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Néphrologie & Thérapeutique

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Immunity and tubular dysfunction in case of systemic disease Volume 17, issue 3, Etats des lieux dans l'HDF en 2022

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Background and aim

The current study investigated the effects of treatment with 300 mg/kg valproic acid on rhabdomyolysis and acute kidney injury induced by intramuscular injection of hypertonic glycerol in rats.

Methods

Four groups of male wistar rats: control and hypertonic glycerol, valproic acid and valproic acid + hypertonic glycerol treated groups were used. Blood urea nitrogen, serum creatinine, creatinine kinase (CK) and CK MB, myoglobin and renal reduced glutathione (GSH) levels were measured. Histopathological examination of the kidneys was carried out to evaluate the degree of renal injury in each group. The expression of interleukin-1 beta “IL-1β” in renal tissue was detected using immunohistochemistry.

Results

Hypertonic glycerol administration led to severe renal tubular damage with a significant elevation of blood urea nitrogen, serum creatinine, creatinine kinase, CK MB and myoglobin levels and overexpression of IL-1β compared to control group. Valproic acid administration attenuated both the muscle injury and the acute kidney injury induced by hypertonic glycerol, estimated through a significant reduction of creatinine kinase, myoglobin, and serum creatinine. Valproic acid administration caused a significant increase in GSH in the hypertonic glycerol + valproic acid group compared to the hypertonic glycerol group. A significant decrease in tubular necrosis grade, and expression of IL-1β in hypertonic glycerol + valproic acid group compared to the hypertonic glycerol group was observed.

Conclusion

This study demonstrates, for the first time to the best of our knowledge, that valproic acid could ameliorate the rhabdomyolysis and the related acute kidney injury in rats.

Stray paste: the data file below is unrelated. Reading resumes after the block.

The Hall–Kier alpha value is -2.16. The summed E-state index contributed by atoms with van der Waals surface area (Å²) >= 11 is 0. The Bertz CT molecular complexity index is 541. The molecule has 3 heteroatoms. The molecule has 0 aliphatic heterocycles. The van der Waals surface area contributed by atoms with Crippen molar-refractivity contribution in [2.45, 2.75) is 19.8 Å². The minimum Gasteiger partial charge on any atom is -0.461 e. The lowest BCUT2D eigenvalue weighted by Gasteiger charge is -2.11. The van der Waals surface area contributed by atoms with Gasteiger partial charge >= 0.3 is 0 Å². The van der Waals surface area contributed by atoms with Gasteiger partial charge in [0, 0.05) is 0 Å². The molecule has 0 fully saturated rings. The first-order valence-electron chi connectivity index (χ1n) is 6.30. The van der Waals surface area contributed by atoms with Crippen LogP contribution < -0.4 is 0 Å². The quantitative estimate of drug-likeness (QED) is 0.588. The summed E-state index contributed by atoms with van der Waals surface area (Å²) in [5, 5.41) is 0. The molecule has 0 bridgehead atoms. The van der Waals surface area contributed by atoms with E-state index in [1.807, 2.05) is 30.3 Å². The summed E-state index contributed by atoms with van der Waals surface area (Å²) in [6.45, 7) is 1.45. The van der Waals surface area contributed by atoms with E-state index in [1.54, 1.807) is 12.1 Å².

Les atteintes tubulaires associées aux maladies auto-immunes sont connues de longue date, mais leur prévalence reste imprécise. Elles impliquent l’action d’effecteurs humoraux et cellulaires des immunités adaptative et innée, sur diverses cibles du système tubulaire rénal : canaux protéiques, systèmes de co- ou de contre-transport, enzymes luminales ou cytosoliques, jonctions serrées. Des variants génétiques et épigénétiques sont également en cause. Leurs manifestations sont diverses et rendent leur diagnostic parfois difficile. Elles peuvent précéder le diagnostic de l’affection causale, qu’elles aggravent. Le modèle princeps en est l’acidose tubulaire distale hypokaliémique du syndrome de Sjögren, qui illustre le concept d’épithélite auto-immune. D’autres modes d’action de l’immunité cellulaire sont décrits, comme la néogenèse lymphoïde tertiaire au cours du lupus. L’immunité humorale, par le biais des auto-anticorps, cible diverses structures protéiques à l’origine de dysfonctions spécifiques. Elle est également impliquée dans la transition épithélio-mésenchymateuse des cellules tubulaires. L’immunité innée, via les cytokines, intervient aussi. La thérapeutique repose sur la correction des anomalies hydro-électrolytiques et les traitements immunosuppresseurs. Le choix de la molécule devrait idéalement être conditionné par le mécanisme physiopathologique dominant.

The immune renal tubular diseases are known since five decades, but their prevalence remains to be defined. They are caused by humoral and cellular effectors of innate and adaptative immunities on several targets of the renal tubule: protein channels, co or counter transporters, luminal or cytosolic enzymes, tight junctions. Genetic or epigenetic variations are also involved. Clinical manifestations are various and make the diagnosis difficult. They can precede the causal affection and they worsen the prognosis. The classical model consists in hypokalemic tubular distal acidosis observed in Sjögren's syndrome which illustrates the auto-immune epithelitis concept. Cellular immunity can act through other ways, like tertiary lymphoid neogenesis in systemic lupus. Humoral immunity through autoantibodies targets several membrane, cytosolic or nuclear proteins, causing specific tubular dysfonctions. It is also implied in the epithelial-mesenchymal transition of tubular cells. Innate immunity through cytokines may be involved. Treatment consists in electrolytic disorders correction and immunosupppressive medication: the choice should be guided at best by physiopathology.